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Gabrielle Émilie le Tonnelier de Breteuil (later Émilie du Châtelet), was born December 17, 1706 in Paris. Her father, Louis Nicolas le Tonnelier de Breteuil, was a high ranking official of the court of Louis XIV. The de Breteuil family was part of French aristocratic society, and as such they entertained often. Distinguished scientists and mathematicians were frequent visitors to the household.
Educated at home, the young Émilie learned to speak six languages by the time she was twelve, and had lessons in fencing and other sports. Even from a young age she was fascinated most by science and math, much to her mother’s displeasure. Such interests were not viewed as proper for young ladies, and her mother even threatened to send her away to a convent. Fortunately, her father recognized her intelligence and encouraged her interests, arranging for her to discuss astronomy with prominent scientists he knew.
Émilie also had a flair for gambling, applying her talent at mathematics to give herself an advantage. She used her winnings to buy books and laboratory equipment for her scientific investigations.
When she reached age 18, she knew she had to get married, and she accepted the proposal of Marquis Florent-Claude du Châtelet, a distinguished army officer. This was a convenient arrangement for Émilie, because Châtelet was often away from home, leaving her free to indulge her interests in studying math and science on her own.
She was also free to carry on an affair with the writer Voltaire, one of the few men who appreciated her intelligence and encouraged her scientific pursuits. Émilie du Châtelet and Voltaire renovated Châtelet’s large estate house in the countryside. The house included several rooms for scientific equipment and space for experiments, and a large library holding over 20,000 books, more than many universities at the time.
Although she was frustrated at being excluded from scientific society and education because she was a woman, she was able to learn mathematics and science from several renowned scholars, including Pierre-Louis Maupertuis and Samuel Konig, by inviting them to her house.
In 1737, after several months of conducting research in secret, she entered a contest sponsored by the French Academy of Sciences on the nature of light, heat and fire, submitting her paper Dissertation sur la nature et la propagation du feu. In it she suggested that different colors of light carried different heating power and anticipated the existence of what is now known as infrared radiation. She did not win the contest, but her paper was published and was positively received by the scientific community.
She also developed a strong interest in the work of Isaac Newton, which was somewhat controversial at the time in France, where Cartesian philosophy was favored over Newton’s ideas. Émilie and Voltaire jointly wrote a book, Elements of Newton’s Philosophy, which explained Newton’s astronomy and optics in a clear manner for a wide French readership. Only Voltaire’s name appeared on the book, but he acknowledged her important role.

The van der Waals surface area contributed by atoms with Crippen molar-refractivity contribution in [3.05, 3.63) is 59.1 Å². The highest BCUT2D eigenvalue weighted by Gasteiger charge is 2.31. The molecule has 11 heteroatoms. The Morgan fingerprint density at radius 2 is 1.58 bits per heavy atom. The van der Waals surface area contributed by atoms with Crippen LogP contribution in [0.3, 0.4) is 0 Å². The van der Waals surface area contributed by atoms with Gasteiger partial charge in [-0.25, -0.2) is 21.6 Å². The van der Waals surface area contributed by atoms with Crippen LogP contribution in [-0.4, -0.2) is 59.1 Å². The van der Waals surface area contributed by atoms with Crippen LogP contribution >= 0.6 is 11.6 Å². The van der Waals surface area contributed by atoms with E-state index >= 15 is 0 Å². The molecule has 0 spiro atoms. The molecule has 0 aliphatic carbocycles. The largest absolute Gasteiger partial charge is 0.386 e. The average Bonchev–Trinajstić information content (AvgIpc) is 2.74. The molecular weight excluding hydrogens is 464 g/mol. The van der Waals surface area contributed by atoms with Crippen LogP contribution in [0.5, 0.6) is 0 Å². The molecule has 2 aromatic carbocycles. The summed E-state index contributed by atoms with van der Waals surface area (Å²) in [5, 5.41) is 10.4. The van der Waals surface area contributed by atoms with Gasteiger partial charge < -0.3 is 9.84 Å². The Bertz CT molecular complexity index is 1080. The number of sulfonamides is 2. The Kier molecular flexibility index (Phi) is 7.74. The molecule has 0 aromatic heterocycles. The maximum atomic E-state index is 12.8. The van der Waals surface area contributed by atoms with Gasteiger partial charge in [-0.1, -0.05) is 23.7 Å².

Émilie also worked on another manuscript, Foundations of Physics, in which she considered the philosophical basis of science and tried to integrate the conflicting Newtonian, Cartesian, and Leibnizian views.
One of her most important contributions to science was her elucidation of the concepts of energy and energy conservation. Following experiments done earlier by Willem ‘s Gravesande, she dropped heavy lead balls into a bed of clay. She showed that the balls that hit the clay with twice the velocity penetrated four times as deep into the clay; those with three times the velocity reached a depth nine times greater. This suggested that energy is proportional to mv2, not mv, as Newton had suggested.
While conducting her scientific work, Émilie du Châtelet still carried out her duties as a mother to her three children and as a hostess for her many visitors so she was always busy, and had little time for sleep.
At age 42 Émilie du Châtelet discovered she was pregnant. At that time, a pregnancy at such an old age was extremely dangerous. Knowing she would likely die, she began working 18 hours a day to complete her biggest project, a French translation of Newton’s Principia, before she died.
More than simply a translation, Émilie du Châtelet’s Principia included her own notes, examples, derivations, and clarifications of Newton’s often obscure writing, as well as examples of experiments that confirmed Newton’s theories. Her modern notation and clear style soon helped French scientists understand and build upon Newton’s ideas.
With determined effort, she achieved her goal of finishing the manuscript just before she died in September 1749. The complete work was published ten years later, when the return of Halley’s Comet brought about a renewed interest in Newtonian mechanics.
Émilie du Châtelet’s book was for many years the only available translation of Newton’s Principia into French, and the translation and insightful commentary probably helped advance science in France. Nonetheless, Émilie du Châtelet herself was largely forgotten by history (or remembered mainly as Voltaire’s mistress) and only recently have her scientific achievements been brought to light.
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